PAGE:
To: All Media
ATT: News Editors, Human Rights Reporters
For Immediate Release
Date: 06 June 2023
Repeated delays in the Nokuthula Simelane’s matter means no justice for the family
Press Statement by the Foundation for Human Rights and Webber Wentzel
The matter of the murder and enforced disappearance of the MK-operative Nokuthula Simelane is facing further delays due to the claims by one of the accused, Willem Coetzee, that he is unfit to stand trial. On 12-14 June 2023, the Gauteng High Court Pretoria will hear the section 77(3) of the Criminal Procedure Act inquiry into Coetzee’s fitness to stand trial.
The Foundation for Human Rights (FHR) and the Webber Wentzel Pro Bono team representing the Simelane family in its decades-long quest for justice, are deeply concerned with the repeated delays of the criminal trial of Willem Coetzee and Anton Pretorius, the former Security Branch Officers who are the accused in the matter. The two other accused, Msebenzi Radebe and Frederick Mong, died in 2019 and 2021, respectively, without standing trial.
Nokuthula Simelane was a young student and an MK operative of the African National Congress, who was abducted, brutally tortured and forcibly disappeared at the hands of members of the Soweto Security Branch of the South African Police in 1983. Her family has never seen her again; neither has her body been discovered.
Since the National Prosecuting Authority (NPA) indicted the four accused in the Nokuthula Simelane matter on 14 March 2016, the trial has faced countless postponements. Initially, the case was delayed by the South African Police Services (SAPS) refusal to pay the legal costs of defence of the accused, former Security Branch Officers of the SAP, and other interlocutory applications brought by the accused. The family had to intervene in these proceedings. The court eventually ruled that the SAPS, as the successor in title to the SAP, was obliged to pay the reasonable legal costs of the accused.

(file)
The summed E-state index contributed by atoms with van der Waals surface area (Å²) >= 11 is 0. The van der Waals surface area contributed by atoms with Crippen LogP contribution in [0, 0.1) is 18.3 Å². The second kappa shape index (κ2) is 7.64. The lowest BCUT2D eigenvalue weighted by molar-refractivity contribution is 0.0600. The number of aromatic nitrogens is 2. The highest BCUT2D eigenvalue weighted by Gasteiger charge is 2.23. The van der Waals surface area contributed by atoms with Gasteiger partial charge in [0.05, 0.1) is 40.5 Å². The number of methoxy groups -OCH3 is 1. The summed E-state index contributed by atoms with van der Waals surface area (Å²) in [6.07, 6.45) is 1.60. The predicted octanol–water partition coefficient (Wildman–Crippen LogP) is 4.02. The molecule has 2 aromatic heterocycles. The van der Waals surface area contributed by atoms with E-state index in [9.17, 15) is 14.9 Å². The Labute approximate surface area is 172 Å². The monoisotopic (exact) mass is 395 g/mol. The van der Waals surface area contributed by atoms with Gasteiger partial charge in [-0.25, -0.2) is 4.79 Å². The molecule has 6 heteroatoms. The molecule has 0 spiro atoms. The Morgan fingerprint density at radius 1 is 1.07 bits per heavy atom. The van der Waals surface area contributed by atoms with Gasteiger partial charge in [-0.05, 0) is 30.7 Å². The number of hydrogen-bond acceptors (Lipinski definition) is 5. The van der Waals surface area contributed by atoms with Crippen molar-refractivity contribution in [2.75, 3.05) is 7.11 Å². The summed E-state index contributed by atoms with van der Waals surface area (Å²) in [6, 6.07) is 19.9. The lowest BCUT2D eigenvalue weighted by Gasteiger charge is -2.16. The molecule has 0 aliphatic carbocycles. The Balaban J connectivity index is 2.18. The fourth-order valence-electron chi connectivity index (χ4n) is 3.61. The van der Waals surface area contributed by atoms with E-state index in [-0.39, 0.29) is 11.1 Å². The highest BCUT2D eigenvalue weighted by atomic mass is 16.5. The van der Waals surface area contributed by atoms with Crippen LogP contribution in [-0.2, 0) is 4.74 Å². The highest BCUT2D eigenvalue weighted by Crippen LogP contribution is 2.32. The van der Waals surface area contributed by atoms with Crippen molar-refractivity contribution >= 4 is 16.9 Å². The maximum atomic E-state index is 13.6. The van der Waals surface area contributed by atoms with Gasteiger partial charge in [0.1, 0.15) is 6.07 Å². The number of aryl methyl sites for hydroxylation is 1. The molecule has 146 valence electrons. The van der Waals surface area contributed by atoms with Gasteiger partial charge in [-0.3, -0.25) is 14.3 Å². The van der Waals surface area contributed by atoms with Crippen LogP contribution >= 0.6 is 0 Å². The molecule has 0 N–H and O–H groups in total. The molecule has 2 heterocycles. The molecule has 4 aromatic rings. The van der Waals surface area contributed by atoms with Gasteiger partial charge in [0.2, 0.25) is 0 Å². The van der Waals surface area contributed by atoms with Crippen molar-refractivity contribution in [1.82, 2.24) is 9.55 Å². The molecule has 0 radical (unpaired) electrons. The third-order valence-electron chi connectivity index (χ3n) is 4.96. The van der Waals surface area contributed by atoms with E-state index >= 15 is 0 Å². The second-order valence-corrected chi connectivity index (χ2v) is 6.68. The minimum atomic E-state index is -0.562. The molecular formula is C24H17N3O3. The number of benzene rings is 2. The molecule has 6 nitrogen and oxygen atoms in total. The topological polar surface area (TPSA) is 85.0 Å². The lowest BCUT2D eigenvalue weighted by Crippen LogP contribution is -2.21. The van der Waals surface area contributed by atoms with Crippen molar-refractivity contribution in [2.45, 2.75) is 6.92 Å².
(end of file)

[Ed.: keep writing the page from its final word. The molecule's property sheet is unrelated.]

More delay was caused by the claim in June 2022 by Coetzee’s legal team that he was mentally unfit to stand trial based on a “preliminary” medical report, which the NPA did not challenge, even though it was submitted barely 24 hours before the trial was due to commence. Coetzee was subsequently deemed fit to stand trial by a state psychiatrist in December 2022. Since the defence team indicated that they wished to challenge the finding of the state psychiatrist, the case was further postponed to 9 February 2023 and then 12 to 14 June 2023 at the request of Coetzee’s legal team and with the agreement of the NPA for an inquiry in terms of section 77(3) of the Criminal Procedure Act.
These continued delays cause immeasurable harm to Nokuthula’s elderly mother and other family members who have been waiting for justice since 1983. While the NPA cannot be blamed for all the delays in this matter, it has not been seen by the Simelane family and the general public as doing enough to protect the interests of victims and the interest of justice in the case.
To access the full record of papers in the Simelane case, see:
For media inquiries contact
Mx Kholekile Mnisi, Media and Communications Specialist, FHR, at email@example.com / 0656130977 or Lindiwe Sithole, Media and Communication Officer, FHR, at firstname.lastname@example.org / 0826347154
For more information, contact:
For more information on the “Unfinished Business of the Truth and Reconciliation Commission” Programme run by the Foundation for Human Rights, consult our website:
Foundation for Human Rights
The Foundation for Human Rights is a non-profit human rights organisation that works to protect and promote human rights in South Africa. The FHR was established in 1996 to address the historical legacy of apartheid and to promote and advance transformation and human rights based on the new constitution. The FHR implements four main human rights programs: the Masibambisane – GBFV Free Zones Programme, the Unfinished Business of the Truth and Reconciliation Commission Programme, the Community Engagement Programme, and the Access to Justice Programme. Over the last two decades, the FHR has played a significant role in promoting the rights of victims of apartheid crimes by supporting the implementation of the TRC’s recommendations, including justice and accountability for past crimes, reparations, and access to the TRC archives.
Webber Wentzel Pro-Bono Department
Webber Wentzel Pro Bono team, headed by Ms Odette Geldenhuys, provides free legal services to marginalised and vulnerable individuals and groups. Attorneys from the Webber Wentzel Pro Bono Unit have acted as legal representatives in several post-TRC matters and have played an instrumental role in moving the cases forward. The post-TRC cases that Webber Wentzel currently supports include the matters of Imam Haron, Nokuthula Simelane, Caiphus Nyoka and Adriaano Louis Bambo. In addition, Webber Wentzel acted for the families of Ahmed Timol, COSAS 4 and Dr Neil Aggett. Since February 2023, Moray Hathorn from the Legal Resources Centre has represented Aggett and COSAS 4 families.